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Negative externalities are the undesirable effects of the consumption or production of a good on ‘outsiders’ (individuals or firms) that are not accounted for in the private market (market for private firms and individuals) and are therefore called ‘spillover’ effects. For example in the case of tobacco, the negative externalities are health and are risks to the users and the people around them, pollution of the surrounding areas, addiction etc. It is a type of market failure. Market failure is when a market works badly or is absent completely. In this case, the market is overproducing tobacco therefore it is a market failure.
This indicates that the social benefit is less than private benefit i.e. benefit to individuals. This can be shown in the market diagram for tobacco.
Market for tobacco showing negative externalities
Quantity of tobacco (hundreds of tonnes)
MSB is the marginal social benefit (social demand). It is the demand curve showing social demand for tobacco. MPB is the marginal private benefit (individual demand). The vertical distance between the two demand curves is the negative externality, i.e. P3-P2. When MSB = MPB, there is no market failure as the good is not being overproduced anymore. Therefore to decrease the negative externality, it must be incorporated into the price, thus decreasing the quantity demanded to equal the MSB equilibrium quantity (Q1).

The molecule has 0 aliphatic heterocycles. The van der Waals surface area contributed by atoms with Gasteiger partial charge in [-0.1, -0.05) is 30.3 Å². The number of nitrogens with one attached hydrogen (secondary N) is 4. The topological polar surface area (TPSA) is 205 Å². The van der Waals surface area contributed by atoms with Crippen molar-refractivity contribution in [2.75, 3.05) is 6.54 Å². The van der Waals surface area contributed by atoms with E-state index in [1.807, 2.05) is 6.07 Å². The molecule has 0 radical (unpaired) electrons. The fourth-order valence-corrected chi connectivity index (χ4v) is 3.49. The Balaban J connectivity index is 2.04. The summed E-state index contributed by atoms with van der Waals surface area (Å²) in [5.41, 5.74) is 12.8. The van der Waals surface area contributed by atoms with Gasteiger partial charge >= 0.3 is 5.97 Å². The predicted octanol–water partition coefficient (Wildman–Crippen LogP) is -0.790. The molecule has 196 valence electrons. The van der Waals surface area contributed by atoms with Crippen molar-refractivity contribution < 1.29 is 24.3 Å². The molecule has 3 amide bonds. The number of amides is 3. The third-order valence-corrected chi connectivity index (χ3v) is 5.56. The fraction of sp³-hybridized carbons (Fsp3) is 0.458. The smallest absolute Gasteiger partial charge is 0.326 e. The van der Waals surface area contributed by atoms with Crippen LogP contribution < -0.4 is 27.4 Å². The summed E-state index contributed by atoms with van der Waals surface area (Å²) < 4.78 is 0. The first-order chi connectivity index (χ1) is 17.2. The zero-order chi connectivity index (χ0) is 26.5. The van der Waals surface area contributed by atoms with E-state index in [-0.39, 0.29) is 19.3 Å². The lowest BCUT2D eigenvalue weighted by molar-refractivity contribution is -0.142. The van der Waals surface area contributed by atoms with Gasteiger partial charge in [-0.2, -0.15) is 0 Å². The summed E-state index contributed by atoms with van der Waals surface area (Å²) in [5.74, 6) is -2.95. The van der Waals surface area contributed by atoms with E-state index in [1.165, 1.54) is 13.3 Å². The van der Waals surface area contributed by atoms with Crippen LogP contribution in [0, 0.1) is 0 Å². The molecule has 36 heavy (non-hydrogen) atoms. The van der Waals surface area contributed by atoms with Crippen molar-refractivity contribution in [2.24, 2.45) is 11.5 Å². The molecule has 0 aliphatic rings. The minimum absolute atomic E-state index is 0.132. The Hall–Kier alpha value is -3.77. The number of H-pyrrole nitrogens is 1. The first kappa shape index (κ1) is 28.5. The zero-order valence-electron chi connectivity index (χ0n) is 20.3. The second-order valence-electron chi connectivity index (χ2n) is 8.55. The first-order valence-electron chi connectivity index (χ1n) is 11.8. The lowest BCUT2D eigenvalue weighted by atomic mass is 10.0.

Tobacco is thus a demerit good1. It is not only supplied in the form of cigarettes but also in the form of tobacco pouches that can be used in roll-up cigarettes. Consumers are switching from cigarettes to roll-ups because the tax on tobacco pouches is less than that on cigarettes.
The UK government has levied an average tax of 75 – 90% on a packet of cigarettes whereas the tax on roll-up tobacco is ‘just below 70 percent’. One solution to reduce the consumption of tobacco is to increase the tax on tobacco as a whole instead of on cigarettes or tobacco pouches. The supply will therefore shift to the left. This is shown in the diagram below.